Advertisement

A Portrait of the Current Portuguese Wave of Qualified Emigrants

  • Susana Costa e Silva
  • Vilmantė Kumpikaitė-Valiūnienė
Chapter
Part of the Contributions to Management Science book series (MANAGEMENT SC.)

Abstract

For the several last decades Portugal has been an enjoyed positive migration flows. Since 2008, however, it has experience increased emigration that has not been seen since the late 1960s and early 1970s. This chapter aims to present a portrait of the current Portuguese wave of qualified diaspora in 2008–2015. The main reasons such as economic crises, low salaries and its citizens’ desire for better work opportunities where highlighted. In addition, English language, education and cheap traveling opportunities has changed the destination countries from former Portuguese-speaking colonial countries to European and mostly English-speaking countries.

Keywords

Migration Diaspora Portuguese language Portugal 

References

  1. Baganha MI, Góis P, Pereira PT (2005) International migration from and to Portugal: what do we know and where are we going? In: Zimmermann K (ed) European migration: what do we know? Oxford University Press, Oxford, pp 415–457Google Scholar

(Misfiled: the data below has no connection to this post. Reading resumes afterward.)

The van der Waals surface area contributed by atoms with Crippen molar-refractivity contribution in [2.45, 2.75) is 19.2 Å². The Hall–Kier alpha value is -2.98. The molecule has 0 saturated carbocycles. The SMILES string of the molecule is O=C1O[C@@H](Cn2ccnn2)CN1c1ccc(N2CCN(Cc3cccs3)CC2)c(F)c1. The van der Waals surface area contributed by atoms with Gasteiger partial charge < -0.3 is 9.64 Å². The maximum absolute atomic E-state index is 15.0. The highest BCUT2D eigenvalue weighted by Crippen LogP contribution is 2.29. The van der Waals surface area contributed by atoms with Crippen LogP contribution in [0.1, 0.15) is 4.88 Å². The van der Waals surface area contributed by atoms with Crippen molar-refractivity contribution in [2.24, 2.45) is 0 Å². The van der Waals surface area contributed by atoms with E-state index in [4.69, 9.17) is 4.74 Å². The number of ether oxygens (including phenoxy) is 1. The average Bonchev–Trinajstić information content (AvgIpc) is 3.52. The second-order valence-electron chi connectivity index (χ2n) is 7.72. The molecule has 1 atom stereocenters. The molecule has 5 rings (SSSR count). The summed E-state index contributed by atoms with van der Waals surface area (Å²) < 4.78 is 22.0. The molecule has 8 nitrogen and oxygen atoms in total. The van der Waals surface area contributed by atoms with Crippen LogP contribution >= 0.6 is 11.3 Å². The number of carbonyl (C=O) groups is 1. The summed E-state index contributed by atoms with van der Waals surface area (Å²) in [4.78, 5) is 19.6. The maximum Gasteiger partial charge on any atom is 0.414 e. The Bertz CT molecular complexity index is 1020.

2. Bauer TH, Zimmermann KF (1999) Assessment of possible migration pressure and its labour market impact following EU enlargement to Central and Eastern Europe. IZA, BonnGoogle Scholar
  3. Borjas GJ (1989a) Economic theory and international migration. Int Migr Rev 23(3):457–485CrossRefGoogle Scholar
  4. Borjas GJ (1989b) Immigrant and emigrant earnings: a longitudinal study. Econ Inq 27(1):21–37CrossRefGoogle Scholar
  5. Chorny V, Euwals R, Folmer K (2007) Immigration policy and welfare state design: a qualitative approach to explore the interaction. CPB Netherlands Bureau for Economic Policy Analysis, No. 153Google Scholar
  6. Costa L, Martins NO, Oliveira FG (2016) Portugal’s bailout and the crisis of the European Union from a capability perspective. Camb J Econ 40(6):1479–1496CrossRefGoogle Scholar